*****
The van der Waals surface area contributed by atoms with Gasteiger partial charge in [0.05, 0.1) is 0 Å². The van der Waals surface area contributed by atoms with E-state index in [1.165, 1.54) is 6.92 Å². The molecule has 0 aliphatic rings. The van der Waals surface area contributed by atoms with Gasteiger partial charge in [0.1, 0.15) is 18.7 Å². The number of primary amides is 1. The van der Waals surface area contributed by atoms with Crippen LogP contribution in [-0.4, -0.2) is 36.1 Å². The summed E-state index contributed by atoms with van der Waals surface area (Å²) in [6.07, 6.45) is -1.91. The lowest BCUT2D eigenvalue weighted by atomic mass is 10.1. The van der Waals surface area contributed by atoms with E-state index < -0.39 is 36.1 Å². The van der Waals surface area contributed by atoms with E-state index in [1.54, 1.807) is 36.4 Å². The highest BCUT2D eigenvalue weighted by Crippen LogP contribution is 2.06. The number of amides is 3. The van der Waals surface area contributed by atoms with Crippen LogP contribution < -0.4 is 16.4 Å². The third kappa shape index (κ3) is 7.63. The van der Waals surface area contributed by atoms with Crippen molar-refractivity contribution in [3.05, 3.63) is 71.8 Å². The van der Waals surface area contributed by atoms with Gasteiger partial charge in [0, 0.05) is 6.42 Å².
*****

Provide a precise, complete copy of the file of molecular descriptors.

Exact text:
The van der Waals surface area contributed by atoms with Gasteiger partial charge in [0.05, 0.1) is 0 Å². The van der Waals surface area contributed by atoms with E-state index in [1.165, 1.54) is 6.92 Å². The molecule has 0 aliphatic rings. The van der Waals surface area contributed by atoms with Gasteiger partial charge in [0.1, 0.15) is 18.7 Å². The number of primary amides is 1. The van der Waals surface area contributed by atoms with Crippen LogP contribution in [-0.4, -0.2) is 36.1 Å². The summed E-state index contributed by atoms with van der Waals surface area (Å²) in [6.07, 6.45) is -1.91. The lowest BCUT2D eigenvalue weighted by atomic mass is 10.1. The van der Waals surface area contributed by atoms with E-state index < -0.39 is 36.1 Å². The van der Waals surface area contributed by atoms with E-state index in [1.54, 1.807) is 36.4 Å². The highest BCUT2D eigenvalue weighted by Crippen LogP contribution is 2.06. The number of amides is 3. The van der Waals surface area contributed by atoms with Crippen LogP contribution < -0.4 is 16.4 Å². The third kappa shape index (κ3) is 7.63. The van der Waals surface area contributed by atoms with Crippen molar-refractivity contribution in [3.05, 3.63) is 71.8 Å². The van der Waals surface area contributed by atoms with Gasteiger partial charge in [0, 0.05) is 6.42 Å².